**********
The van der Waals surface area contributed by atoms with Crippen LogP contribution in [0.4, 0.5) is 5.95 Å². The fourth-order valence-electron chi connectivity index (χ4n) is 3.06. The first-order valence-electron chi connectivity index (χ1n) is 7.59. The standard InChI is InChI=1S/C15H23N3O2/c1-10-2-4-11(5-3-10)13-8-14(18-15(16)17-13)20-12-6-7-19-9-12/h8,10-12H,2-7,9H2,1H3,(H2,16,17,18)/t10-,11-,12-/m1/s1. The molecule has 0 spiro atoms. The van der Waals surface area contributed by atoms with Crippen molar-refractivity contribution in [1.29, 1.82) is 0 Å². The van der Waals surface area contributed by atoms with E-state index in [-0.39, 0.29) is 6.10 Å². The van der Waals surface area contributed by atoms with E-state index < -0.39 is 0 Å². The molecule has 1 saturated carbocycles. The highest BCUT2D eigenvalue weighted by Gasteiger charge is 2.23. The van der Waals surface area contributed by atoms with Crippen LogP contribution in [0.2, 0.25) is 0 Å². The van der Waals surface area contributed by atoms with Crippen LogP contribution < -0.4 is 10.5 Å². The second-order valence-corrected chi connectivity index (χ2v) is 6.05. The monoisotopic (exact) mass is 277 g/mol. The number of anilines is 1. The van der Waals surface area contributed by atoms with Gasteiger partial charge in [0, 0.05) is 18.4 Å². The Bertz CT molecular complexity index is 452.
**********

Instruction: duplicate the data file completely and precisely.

The van der Waals surface area contributed by atoms with Crippen LogP contribution in [0.4, 0.5) is 5.95 Å². The fourth-order valence-electron chi connectivity index (χ4n) is 3.06. The first-order valence-electron chi connectivity index (χ1n) is 7.59. The standard InChI is InChI=1S/C15H23N3O2/c1-10-2-4-11(5-3-10)13-8-14(18-15(16)17-13)20-12-6-7-19-9-12/h8,10-12H,2-7,9H2,1H3,(H2,16,17,18)/t10-,11-,12-/m1/s1. The molecule has 0 spiro atoms. The van der Waals surface area contributed by atoms with Crippen molar-refractivity contribution in [1.29, 1.82) is 0 Å². The van der Waals surface area contributed by atoms with E-state index in [-0.39, 0.29) is 6.10 Å². The van der Waals surface area contributed by atoms with E-state index < -0.39 is 0 Å². The molecule has 1 saturated carbocycles. The highest BCUT2D eigenvalue weighted by Gasteiger charge is 2.23. The van der Waals surface area contributed by atoms with Crippen LogP contribution in [0.2, 0.25) is 0 Å². The van der Waals surface area contributed by atoms with Crippen LogP contribution < -0.4 is 10.5 Å². The second-order valence-corrected chi connectivity index (χ2v) is 6.05. The monoisotopic (exact) mass is 277 g/mol. The number of anilines is 1. The van der Waals surface area contributed by atoms with Gasteiger partial charge in [0, 0.05) is 18.4 Å². The Bertz CT molecular complexity index is 452.